Standing firm – the tropical hero

Posted on April 28, 2012


A clinical player, with a rather insipid style, blocking bowlers across the world and amassing 10, 000 runs in test cricket, Shivnarine Chanderpaul is not the cricketer any coach would advise his ward to learn from.

Lest we forget, this dour warrior, not remembered for aggression, has finished an ODI when the asking rate was 10 runs with just two deliveries to spare.

If Chanderpaul, by any mischance, had been an Englishman, it would have been a miracle to have seen him be a cricketer, leave alone notch up those 10, 000 runs. Ironically, no Englishman has touched that peak.

The batting powerhouse of the West Indian team, Chanderpaul has flayed technique and copybook to carve his own niche in modern-day cricket.

Chanderpaul’s might had been shadowed by Brian Lara since his debut in 1994 and later Chris Gayle. But the turgid southpaw still compiles runs at a healthy average, witnessing emerging bowling attacks while that of his team has been declining.

Ten games away from the 150 test mark, there could probably be no one from the West Indian islands who will be as durable in the future to breach this mark.

Shivnarine Chanderpaul acknowledges the applause after scoring his 10,000th Test run, West Indies v Australia, 3rd Test, Roseau, 4th day, April 26, 2012. Courtesy: EMMANUEL DUNAND/ AFP/ Getty Images

While Darren Bravo, who was with Chanderpaul at the crease when he reached the mark, said that learning from him is priority, it is vital that the young-West Indian batting line-up which includes Kirk Edwards,  Kieran Powell, Kraig Brathwaite and Adrian Barath, take the best of the Guyanese’s experience to guide them at this juncture.

Chanderpaul belongs to a rare breed, the striving soldier who will never put his foot down against any adversary. The breed, which could pass of as the league of extraordinary cricketers, had nothing special in them but determination. It would be no mistake to put him on the pedestal which has the likes of Rahul Dravid perched on it.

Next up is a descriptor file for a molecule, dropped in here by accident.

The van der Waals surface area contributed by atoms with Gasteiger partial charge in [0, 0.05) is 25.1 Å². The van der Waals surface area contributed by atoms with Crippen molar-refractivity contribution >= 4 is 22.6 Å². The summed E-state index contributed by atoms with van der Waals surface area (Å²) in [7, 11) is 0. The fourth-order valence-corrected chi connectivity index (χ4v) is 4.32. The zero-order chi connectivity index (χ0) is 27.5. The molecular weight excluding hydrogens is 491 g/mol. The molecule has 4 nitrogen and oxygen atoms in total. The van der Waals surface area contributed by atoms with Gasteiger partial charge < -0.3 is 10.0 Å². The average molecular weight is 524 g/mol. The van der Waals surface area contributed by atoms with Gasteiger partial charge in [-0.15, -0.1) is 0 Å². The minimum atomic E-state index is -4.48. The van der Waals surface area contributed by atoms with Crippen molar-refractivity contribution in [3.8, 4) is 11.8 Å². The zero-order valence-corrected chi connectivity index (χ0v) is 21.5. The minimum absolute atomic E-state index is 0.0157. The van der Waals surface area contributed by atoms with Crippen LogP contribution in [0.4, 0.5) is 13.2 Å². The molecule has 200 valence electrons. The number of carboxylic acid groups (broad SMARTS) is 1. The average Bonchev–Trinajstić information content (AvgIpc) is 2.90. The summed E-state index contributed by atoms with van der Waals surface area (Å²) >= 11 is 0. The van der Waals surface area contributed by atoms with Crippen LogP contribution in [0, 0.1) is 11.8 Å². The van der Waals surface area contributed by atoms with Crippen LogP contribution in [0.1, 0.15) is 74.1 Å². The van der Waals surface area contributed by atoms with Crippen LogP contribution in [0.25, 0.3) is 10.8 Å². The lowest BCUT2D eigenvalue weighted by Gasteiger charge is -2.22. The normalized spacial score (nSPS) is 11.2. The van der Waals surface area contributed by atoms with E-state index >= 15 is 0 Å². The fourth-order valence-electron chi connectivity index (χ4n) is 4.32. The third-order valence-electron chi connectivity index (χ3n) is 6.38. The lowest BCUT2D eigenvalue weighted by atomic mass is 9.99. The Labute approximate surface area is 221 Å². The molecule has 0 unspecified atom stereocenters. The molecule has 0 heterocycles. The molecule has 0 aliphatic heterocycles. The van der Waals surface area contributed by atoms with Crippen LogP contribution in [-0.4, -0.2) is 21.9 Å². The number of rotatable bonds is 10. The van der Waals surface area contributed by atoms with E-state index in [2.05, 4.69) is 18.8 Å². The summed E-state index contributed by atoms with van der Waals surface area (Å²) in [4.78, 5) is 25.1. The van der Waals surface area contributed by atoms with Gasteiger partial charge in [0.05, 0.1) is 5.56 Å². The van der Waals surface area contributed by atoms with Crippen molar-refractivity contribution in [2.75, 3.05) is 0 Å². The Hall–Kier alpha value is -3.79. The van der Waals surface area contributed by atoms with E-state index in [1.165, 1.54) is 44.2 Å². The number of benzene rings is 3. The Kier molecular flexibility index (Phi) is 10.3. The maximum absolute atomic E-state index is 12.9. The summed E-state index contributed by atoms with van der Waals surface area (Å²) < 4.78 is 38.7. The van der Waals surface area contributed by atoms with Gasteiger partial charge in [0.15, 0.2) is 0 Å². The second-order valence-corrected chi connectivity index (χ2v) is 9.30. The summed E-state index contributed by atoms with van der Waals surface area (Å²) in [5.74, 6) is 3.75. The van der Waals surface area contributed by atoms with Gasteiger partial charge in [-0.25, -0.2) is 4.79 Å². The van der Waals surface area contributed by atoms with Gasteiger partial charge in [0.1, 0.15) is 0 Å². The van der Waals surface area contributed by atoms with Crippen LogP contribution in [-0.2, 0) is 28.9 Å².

His spoils in ODI cricket, which include a career best 150 (against South Africa in East London, 1999), are not rich when compared to his run in test cricket. But, 8778 runs with 59 half centuries and 11 centuries is the sign of someone who has lasted more than a while.

Entering international cricket when the Windies were still the team to beat, Chanderpaul saw how the team transited to be pushovers. But still, they did hold their own in many occasions which includes test-cricket’s highest run chase, winning the 2004 Champion’s Trophy and coming second in the 2006 edition.

The 2004 Champion’s Trophy saw his contribution’s in the middle order. But, the 2006 edition was a peach, opening with Chris Gayle: forming a good cop-bad cop partnership.

Chanderpaul has also had a share of the IPL pie, playing for the Royal Challengers Bangalore. A team dubbed as perfect for test cricket in first season. That was the last of him there, going back to what he does best – plonking the ball back to the bowler with a stance which has never been deciphered or, thankfully, not imitated.

Irrespective of him eclipsing Lara’s record, he is one player who could be forgotten down the years for he will leave no impression in the mind of the purist or the fan who feeds on exhilarating cameos. But for lovers of tropical-cricket he will stand out to be the one who made watching test cricket gratifying.

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